I want to say:

I don't think cats are ever friendly.

The only "ever" I know is using ことがある but that doesn't seem appropriate. My attempt without the "ever" is:


Btw, have I used もの correctly to make this into a statement about cats in general?

  • I'd turn "cats are never friendly" around and say "no cat is friendly" with 猫はみんな〜〜 which is pretty colloquial.
    – oals
    Dec 5 '16 at 7:44

I would personally suggest using 「決{けっ}して~~ない」 to say "not ~~ ever ~~" as in:



「友好的{ゆうこうてき}」 sounds pretty stiff, so I changed it to 「人なつっこい」.

「じゃない」 is OK even though I used 「ではない」. 「じゃない」, however, can replace 「ではない」 only in my first sentence. In the second sentence, you cannot say 「ひとなつっこくじゃない」 or 「ひとなつっこいじゃない」.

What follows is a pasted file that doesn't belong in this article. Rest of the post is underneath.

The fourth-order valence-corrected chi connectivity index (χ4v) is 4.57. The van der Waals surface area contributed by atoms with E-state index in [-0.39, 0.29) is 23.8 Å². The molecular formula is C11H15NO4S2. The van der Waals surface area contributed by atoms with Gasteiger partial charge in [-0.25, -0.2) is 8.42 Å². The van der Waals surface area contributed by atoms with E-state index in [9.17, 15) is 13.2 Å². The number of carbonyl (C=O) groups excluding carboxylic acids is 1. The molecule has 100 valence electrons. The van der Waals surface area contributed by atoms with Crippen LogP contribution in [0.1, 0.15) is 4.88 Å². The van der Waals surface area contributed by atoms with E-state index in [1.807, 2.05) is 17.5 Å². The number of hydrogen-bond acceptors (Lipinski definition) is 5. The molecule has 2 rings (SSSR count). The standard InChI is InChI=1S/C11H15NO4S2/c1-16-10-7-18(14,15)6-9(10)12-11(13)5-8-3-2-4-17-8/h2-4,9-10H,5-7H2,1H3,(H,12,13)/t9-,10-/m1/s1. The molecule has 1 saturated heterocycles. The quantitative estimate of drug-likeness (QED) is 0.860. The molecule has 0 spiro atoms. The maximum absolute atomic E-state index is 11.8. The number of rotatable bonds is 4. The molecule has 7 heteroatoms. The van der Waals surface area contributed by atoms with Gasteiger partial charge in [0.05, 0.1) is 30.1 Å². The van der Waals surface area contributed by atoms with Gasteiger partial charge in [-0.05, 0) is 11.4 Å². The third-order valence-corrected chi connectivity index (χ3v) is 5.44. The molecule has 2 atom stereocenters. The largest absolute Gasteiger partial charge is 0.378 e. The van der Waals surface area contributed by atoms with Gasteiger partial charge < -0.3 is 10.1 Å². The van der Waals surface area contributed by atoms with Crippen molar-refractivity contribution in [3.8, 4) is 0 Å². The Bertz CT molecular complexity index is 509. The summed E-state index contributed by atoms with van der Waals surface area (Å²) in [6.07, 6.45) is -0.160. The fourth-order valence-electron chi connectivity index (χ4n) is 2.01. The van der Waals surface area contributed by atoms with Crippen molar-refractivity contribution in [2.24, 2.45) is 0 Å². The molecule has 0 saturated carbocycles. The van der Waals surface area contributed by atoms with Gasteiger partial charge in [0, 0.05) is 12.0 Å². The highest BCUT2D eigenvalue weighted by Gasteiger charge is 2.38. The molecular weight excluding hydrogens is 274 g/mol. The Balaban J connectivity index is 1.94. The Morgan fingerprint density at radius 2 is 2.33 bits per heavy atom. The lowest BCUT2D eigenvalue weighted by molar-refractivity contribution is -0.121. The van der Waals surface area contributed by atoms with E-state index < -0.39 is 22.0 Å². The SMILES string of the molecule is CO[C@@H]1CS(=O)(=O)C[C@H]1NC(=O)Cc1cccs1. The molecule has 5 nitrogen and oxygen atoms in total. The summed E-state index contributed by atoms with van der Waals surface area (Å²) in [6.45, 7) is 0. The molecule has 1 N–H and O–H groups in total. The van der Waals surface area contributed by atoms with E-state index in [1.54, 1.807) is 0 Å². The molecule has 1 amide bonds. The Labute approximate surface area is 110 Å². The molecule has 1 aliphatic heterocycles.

(「じゃない」, for some reason, is very popular among J-learners, but using it is not as easy as many of them seem to think. For instance, if you said 「人なつっこいじゃない」, it has an affirmative meaning --"friendly, eh?". the negative form of the i-adjective 「人なつっこい」 is 「人なつっこくない」. One cannot say it using 「じゃない」. 「友好的じゃない」, however, is grammatical because 友好的 is a na-adjective.)

I would not feel too comfortable if you used 「もの」 instead of 「生き物」 to talk about animals.

  • Thanks. So I think 決して can only go with a negative predicate, right? What if I wanted to ask "Do you think cats are ever friendly?". Would I be back to using ことがある for this? Dec 4 '16 at 15:02
  • You could use 「ことがある」 if your emphasis is on the FREQUENCY of cats being friendly. Dec 4 '16 at 15:11

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